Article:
2 September 2011 | KIM_HARRIS
Brave effort but .....
The problem with heavy cutting of a Shakespeare play, and this is cut by about 60%, is that you take away much of what makes it a fully rounded Shakespeare play. In this case, the text and the cast is cut to the bone so that all is left is the main plot; the subplots, which comment upon the theme, have been completely removed.
One interesting element is the revealing of the Duke as deeply hypocritical, and hypocrisy is a key theme of the play. This is achieved particularly well at the end, and Isabelle gives him an appropriate response in the always ambiguous ending.
The film is a brave effort as an experimental production with what was clearly a miniscule budget but it has a number of significant problems which cause it ultimately to fail: 1. Its brevity - the cutting is simply too savage. 2. The budget meant that the production values are low. The sound, at least on the DVD, is terrible. There is substantial echo in the corridors inside which makes speeches sometimes barely audible; wind noise in the microphones when outside; poor balance causes music to be overwhelming. 3. The makeup is simply awful. Claudio's bloody face looks like it was done with a child's paint box and Marianne has purple arms in the final scene. 5. The lighting is rudimentary and the photography patchy, although there are some good scenes.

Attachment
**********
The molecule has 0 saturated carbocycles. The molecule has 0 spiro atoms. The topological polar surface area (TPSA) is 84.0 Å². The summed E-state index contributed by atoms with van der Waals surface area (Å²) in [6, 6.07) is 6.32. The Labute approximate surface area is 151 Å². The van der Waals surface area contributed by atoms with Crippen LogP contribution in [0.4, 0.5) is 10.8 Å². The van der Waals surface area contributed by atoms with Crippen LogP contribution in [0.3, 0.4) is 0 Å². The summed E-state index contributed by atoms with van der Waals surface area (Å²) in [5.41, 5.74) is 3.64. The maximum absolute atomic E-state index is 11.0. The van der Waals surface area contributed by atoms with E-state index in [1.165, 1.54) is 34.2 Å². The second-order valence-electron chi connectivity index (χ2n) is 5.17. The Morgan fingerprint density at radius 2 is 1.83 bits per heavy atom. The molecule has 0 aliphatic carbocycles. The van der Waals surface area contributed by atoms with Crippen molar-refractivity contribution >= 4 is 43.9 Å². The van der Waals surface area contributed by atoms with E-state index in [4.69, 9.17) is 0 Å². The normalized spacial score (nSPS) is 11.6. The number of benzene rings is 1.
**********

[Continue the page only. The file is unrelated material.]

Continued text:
Finally, the transcription of the setting to the British Army is an intriguing but ultimately unsuccessful idea. The function of the Viennese court is so fundamental to the setting of the play that it doesn't translate to an army camp very well.
For students of Shakespeare and modern adaptations, this is a useful film to watch - and it is only 72 minutes of your time - but for a proper and enjoyable production, take a look at the BBC's 1979 TV adaptation.